Northern Ireland potato firms will not be able to export to the EU in the event of a no-deal Brexit.
Hundreds of tonnes of table potatoes and bulk shipments of chips are sent to the Republic of Ireland every week.
But government guidance says trade to EU countries will face restrictions in the absence of an agreement.
One of NI’s biggest processors Wilson’s Country said it had lorries crossing the border six days a week to supply southern supermarkets.
Managing Director Lewis Cunningham said hundreds of fast-food outlets in the Republic of Ireland, which rely on chipped potatoes from Northern Ireland and Great Britain, could also face supply problems.
Mr Cunningham said he remained optimistic a resolution could be found but the firm had a contingency, which he declined to disclose.
The European Union has said that after Brexit, UK potatoes will not be eligible to be marketed because of plant health regulations.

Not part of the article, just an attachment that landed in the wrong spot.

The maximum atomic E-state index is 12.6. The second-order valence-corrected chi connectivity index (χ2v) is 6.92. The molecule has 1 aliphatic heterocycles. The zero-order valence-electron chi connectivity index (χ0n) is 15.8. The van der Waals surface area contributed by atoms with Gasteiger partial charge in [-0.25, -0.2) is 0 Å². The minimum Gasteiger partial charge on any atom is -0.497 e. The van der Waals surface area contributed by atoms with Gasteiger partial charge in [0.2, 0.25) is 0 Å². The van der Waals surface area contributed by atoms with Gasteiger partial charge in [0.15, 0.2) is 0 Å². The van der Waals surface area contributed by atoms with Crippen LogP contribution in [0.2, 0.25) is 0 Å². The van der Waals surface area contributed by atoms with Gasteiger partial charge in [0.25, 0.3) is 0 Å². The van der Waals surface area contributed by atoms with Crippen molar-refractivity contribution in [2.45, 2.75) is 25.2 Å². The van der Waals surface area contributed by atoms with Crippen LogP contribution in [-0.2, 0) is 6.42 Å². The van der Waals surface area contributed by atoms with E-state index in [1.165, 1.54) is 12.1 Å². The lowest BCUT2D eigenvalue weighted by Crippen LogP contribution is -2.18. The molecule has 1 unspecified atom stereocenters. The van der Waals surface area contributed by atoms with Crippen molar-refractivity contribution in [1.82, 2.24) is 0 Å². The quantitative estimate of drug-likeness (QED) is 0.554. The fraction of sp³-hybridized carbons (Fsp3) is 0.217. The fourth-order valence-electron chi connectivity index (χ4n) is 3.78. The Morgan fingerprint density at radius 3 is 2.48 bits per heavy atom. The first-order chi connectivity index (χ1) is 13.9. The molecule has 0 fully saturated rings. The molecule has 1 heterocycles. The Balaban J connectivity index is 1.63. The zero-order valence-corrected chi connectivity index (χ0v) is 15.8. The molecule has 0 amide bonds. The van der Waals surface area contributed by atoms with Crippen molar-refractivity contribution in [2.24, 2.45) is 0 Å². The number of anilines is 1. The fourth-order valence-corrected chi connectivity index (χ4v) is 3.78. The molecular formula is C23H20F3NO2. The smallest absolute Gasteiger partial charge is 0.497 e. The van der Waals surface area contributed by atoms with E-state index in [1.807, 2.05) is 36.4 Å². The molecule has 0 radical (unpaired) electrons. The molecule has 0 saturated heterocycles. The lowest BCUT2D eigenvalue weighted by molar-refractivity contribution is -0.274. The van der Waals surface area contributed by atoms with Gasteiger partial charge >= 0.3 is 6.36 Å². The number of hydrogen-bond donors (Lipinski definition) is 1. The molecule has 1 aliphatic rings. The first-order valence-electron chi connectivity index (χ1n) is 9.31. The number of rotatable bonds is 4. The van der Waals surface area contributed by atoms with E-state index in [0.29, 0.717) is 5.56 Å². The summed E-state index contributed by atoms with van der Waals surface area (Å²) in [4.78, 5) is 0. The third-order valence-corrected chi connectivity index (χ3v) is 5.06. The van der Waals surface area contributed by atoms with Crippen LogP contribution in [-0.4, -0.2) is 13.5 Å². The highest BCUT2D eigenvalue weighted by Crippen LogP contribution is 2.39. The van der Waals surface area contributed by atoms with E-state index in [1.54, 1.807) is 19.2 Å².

And it has refused to consider a UK application for its certification process to be granted equivalence, which would have allowed existing trade to continue.
The EU said it would not consider the application until the withdrawal negotiations had been concluded.
The government says it is aware of the implications of the ban for businesses and it will resubmit the certification application immediately after negotiations are concluded.
The government guidance makes it clear that EU certified potatoes will, for the most part, continue to be accepted in the UK, without major restriction.